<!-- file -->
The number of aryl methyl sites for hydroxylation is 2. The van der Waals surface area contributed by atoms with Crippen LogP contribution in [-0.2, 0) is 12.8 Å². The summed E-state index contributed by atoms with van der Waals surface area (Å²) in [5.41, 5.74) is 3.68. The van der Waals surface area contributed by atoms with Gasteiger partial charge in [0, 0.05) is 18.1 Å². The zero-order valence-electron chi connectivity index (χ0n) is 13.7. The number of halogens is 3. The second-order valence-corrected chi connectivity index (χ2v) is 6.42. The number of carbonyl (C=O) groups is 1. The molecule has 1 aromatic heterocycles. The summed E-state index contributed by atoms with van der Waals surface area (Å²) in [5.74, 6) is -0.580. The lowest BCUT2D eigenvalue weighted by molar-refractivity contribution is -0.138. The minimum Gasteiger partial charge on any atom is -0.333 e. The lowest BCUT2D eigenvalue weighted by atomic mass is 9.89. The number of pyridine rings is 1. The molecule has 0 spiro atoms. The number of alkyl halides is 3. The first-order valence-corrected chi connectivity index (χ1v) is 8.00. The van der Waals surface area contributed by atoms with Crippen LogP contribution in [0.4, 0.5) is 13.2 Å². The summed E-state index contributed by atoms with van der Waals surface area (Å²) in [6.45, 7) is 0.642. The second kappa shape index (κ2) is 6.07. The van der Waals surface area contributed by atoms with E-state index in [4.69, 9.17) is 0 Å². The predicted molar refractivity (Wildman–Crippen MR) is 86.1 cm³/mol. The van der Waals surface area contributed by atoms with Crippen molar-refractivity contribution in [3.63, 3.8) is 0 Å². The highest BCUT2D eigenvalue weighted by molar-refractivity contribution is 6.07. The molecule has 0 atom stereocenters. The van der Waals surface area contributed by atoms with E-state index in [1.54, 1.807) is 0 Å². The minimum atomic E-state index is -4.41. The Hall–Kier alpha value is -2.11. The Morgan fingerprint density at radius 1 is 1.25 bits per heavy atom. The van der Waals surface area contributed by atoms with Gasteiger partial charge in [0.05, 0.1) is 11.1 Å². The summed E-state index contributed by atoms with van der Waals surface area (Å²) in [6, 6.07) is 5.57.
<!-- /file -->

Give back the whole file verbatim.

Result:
The number of aryl methyl sites for hydroxylation is 2. The van der Waals surface area contributed by atoms with Crippen LogP contribution in [-0.2, 0) is 12.8 Å². The summed E-state index contributed by atoms with van der Waals surface area (Å²) in [5.41, 5.74) is 3.68. The van der Waals surface area contributed by atoms with Gasteiger partial charge in [0, 0.05) is 18.1 Å². The zero-order valence-electron chi connectivity index (χ0n) is 13.7. The number of halogens is 3. The second-order valence-corrected chi connectivity index (χ2v) is 6.42. The number of carbonyl (C=O) groups is 1. The molecule has 1 aromatic heterocycles. The summed E-state index contributed by atoms with van der Waals surface area (Å²) in [5.74, 6) is -0.580. The lowest BCUT2D eigenvalue weighted by molar-refractivity contribution is -0.138. The minimum Gasteiger partial charge on any atom is -0.333 e. The lowest BCUT2D eigenvalue weighted by atomic mass is 9.89. The number of pyridine rings is 1. The molecule has 0 spiro atoms. The number of alkyl halides is 3. The first-order valence-corrected chi connectivity index (χ1v) is 8.00. The van der Waals surface area contributed by atoms with Crippen LogP contribution in [0.4, 0.5) is 13.2 Å². The summed E-state index contributed by atoms with van der Waals surface area (Å²) in [6.45, 7) is 0.642. The second kappa shape index (κ2) is 6.07. The van der Waals surface area contributed by atoms with E-state index in [4.69, 9.17) is 0 Å². The predicted molar refractivity (Wildman–Crippen MR) is 86.1 cm³/mol. The van der Waals surface area contributed by atoms with Crippen molar-refractivity contribution in [3.63, 3.8) is 0 Å². The highest BCUT2D eigenvalue weighted by molar-refractivity contribution is 6.07. The molecule has 0 atom stereocenters. The van der Waals surface area contributed by atoms with E-state index in [1.54, 1.807) is 0 Å². The minimum atomic E-state index is -4.41. The Hall–Kier alpha value is -2.11. The Morgan fingerprint density at radius 1 is 1.25 bits per heavy atom. The van der Waals surface area contributed by atoms with Gasteiger partial charge in [0.05, 0.1) is 11.1 Å². The summed E-state index contributed by atoms with van der Waals surface area (Å²) in [6, 6.07) is 5.57.